french pumpkin cheesecake

French Pumpkin Cheesecake

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Sometimes I come across a recipe on the web that is just so incredibly delicious that I just have to share it. This French pumpkin cheesecake is one of those recipes. 

French Pumpkin Cheesecake

I’ve probably made this recipe at least 3 times within the last 2 weeks. Even though this isn’t my original recipe, I did dream it up before I knew it existed.

You see, classic New York cheesecakes are fairly dense. They’re usually made with eggs and baked in a bain-marie (water bath), then chilled until they’re completely cool and firm.

While the French do make cheesecake, it tends to be much lighter and mousse-like in consistency. In fact, that’s why I call this pumpkin cheesecake “French pumpkin cheesecake” (even though the French definitely do not bake with pumpkin like Americans do).

That mousse-like texture is trés French to me, and is named in the same spirit as French silk pie.

french pumpkin cheesecake

When I stumbled upon the original recipe for this cheesecake, I was looking for ideas on how to achieve the consistency of a mousse-like cheesecake.

Coming across this no-bake pumpkin cheesecake, I immediately had an “aha” moment. Why of course, a no-bake cheesecake would be much lighter indeed.

french pumpkin cheesecake

So I tried the recipe as directed with plans to taste-test and alter to achieve creamy perfection. But after one bite of what I now call this French pumpkin cheesecake, I just couldn’t fathom changing a thing!

The only aspect of this dessert that I contributed to was the graham cracker crust (the original recipe used a gingersnap crust). But the actual cake batter was everything I had hoped for.

french pumpkin cheesecake

Light and creamy, this French pumpkin cheesecake will melt on your warm tongue within a second. Since the pumpkin and cream cheese have been whipped into a fluffy and airy consistency, it’s no surprise that it’s so light. The sweetened whipped cream that’s folded into the batter also doesn’t hurt the cake’s cloud-like consistency.

With normal cheesecake, I find that I can only eat half a slice before my palate feels heavy and overwhelmed. That is not the case with this French pumpkin cheesecake. I ate up my slice in a jiffy and couldn’t wait to dive back in for another.

I think my sister summed it up best when she described French mousse, which I find comparable to this cake, “It’s basically all air, so no harm done, right?” Yeah, Sis, no harm done whatsoever!

french pumpkin cheesecake

French Pumpkin Cheesecake

Yield: 8
Prep Time: 30 minutes
Cook Time: 10 minutes
Total Time: 40 minutes

A light-as-air, no-bake cheesecake flavored with pumpkin for a fall twist. 


for the crust

  • 1 1/2 cups graham cracker crumbs
  • 1/2 cup unsalted butter, melted
  • 2 tbsp brown sugar

for the cake

  • 8 oz. cream cheese, room temperature
  • 1/2 cup pumpkin purée
  • 1/4 cup brown sugar, packed
  • 1 tsp cinnamon
  • 1 tsp pumpkin pie spice
  • 1 tsp vanilla extract
  • 1/2 cup sweetened whipped cream, homemade or store-bought, plus more for topping


  1. Preheat the oven to 350°F. Grab a tart pan, 9-inch pie dish, or a 6-inch cake pan. (If you use the cake pan, make sure to line it with a large sheet of parchment paper - large enough that it comes up the sides of the pan and over the rim - for easy removal of dessert).
  2. In a medium bowl, combine the graham cracker crumbs, brown sugar, and melted butter together until everything is well-combined and all the crumbs are moist. Pour this mixture into your chosen pan. Use a rubber spatula or a flat-bottom glass to pack the crumbs into the bottom of the pan and smooth it out. If using a pie dish, you can pack some of the crumbs along the sides of the pan as well.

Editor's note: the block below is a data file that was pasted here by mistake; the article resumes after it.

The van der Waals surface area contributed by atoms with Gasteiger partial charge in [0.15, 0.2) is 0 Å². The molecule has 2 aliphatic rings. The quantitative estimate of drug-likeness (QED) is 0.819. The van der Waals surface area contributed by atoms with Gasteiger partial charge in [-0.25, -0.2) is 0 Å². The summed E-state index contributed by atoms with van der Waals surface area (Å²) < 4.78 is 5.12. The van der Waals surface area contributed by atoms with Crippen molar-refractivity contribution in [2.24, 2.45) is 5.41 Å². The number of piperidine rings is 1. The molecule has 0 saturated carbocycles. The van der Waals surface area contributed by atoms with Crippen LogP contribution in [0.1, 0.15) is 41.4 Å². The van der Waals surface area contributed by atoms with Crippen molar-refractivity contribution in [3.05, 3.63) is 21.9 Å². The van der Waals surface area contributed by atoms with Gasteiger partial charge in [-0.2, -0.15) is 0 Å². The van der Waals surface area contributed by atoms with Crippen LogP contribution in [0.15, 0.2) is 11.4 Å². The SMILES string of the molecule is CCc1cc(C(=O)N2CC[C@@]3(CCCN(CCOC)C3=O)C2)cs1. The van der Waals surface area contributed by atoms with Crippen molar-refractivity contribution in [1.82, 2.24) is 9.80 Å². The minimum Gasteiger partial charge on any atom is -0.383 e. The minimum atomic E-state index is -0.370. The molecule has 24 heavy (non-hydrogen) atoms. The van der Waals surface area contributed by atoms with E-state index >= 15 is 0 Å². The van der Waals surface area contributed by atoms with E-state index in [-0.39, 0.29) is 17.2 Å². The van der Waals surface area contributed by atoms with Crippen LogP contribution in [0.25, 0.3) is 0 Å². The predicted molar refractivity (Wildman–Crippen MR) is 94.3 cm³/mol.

3. Bake the crust for 10 to 12 minutes, then remove the pan from the oven and let the crust completely cool.
  4. Create your cheesecake batter by beating the cream cheese with the pumpkin, sugar, spices, and vanilla. Beat on medium speed until you’ve achieved a mousse-like consistency and the batter is a light orange color - about 1 minute.
  5. Fold in the 1/2 cup of sweetened whipped cream using a rubber spatula. Fold until there are no white streaks apparent.
  6. Pour the batter over the cooled crust, using your spatula to evenly distribute and smooth out the batter. Pipe remaining whipped cream out on top of cheesecake using a pastry bag, or simply smooth all over the top using a spoon or offset spatula. 
  7. Refrigerate the cheesecake for 4 to 6 hours until chilled.


To create your own sweetened whipped cream, whisk 1 cup of heavy whipping cream with 1/4 cup powdered sugar. Whisk on high speed until stiff peaks form. Then fold in a 1/2 cup of the whipped cream into the batter, and use the remaining whipped cream to garnish the top of the cake.

Nutrition Information:
Yield: 8 Serving Size: 8 Servings
Amount Per Serving: Calories: 342
french pumpkin cheesecake

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    1. Hi Beata, I’ve used a variety of brands, but you’ll just want to make sure it’s the block kind and not the tub kind.

  1. Hi.. just came across this pinned on Pinterest and I plan on trying it this weekend. It looks perfect for the end of our Thanksgiving here in Canada! I’m wondering if you could clarify the amount of the whip cream that you fold into the batter at the end. It says 1/2 cup… is that BEFORE you whip it or measure out 1/2 cup AFTER it’s whipped? Thank you!

    1. Hi Judy! You’re going to love this recipe – its a big hit! You’ll need 1/2 cup of whipped cream AFTER it’s been whipped. Usually a 1/4 cup of heavy whipping cream with powdered sugar will produce the 1/2 cup you need, but I suggest whipping more so you can use some of the whipped cream on top too! 🙂

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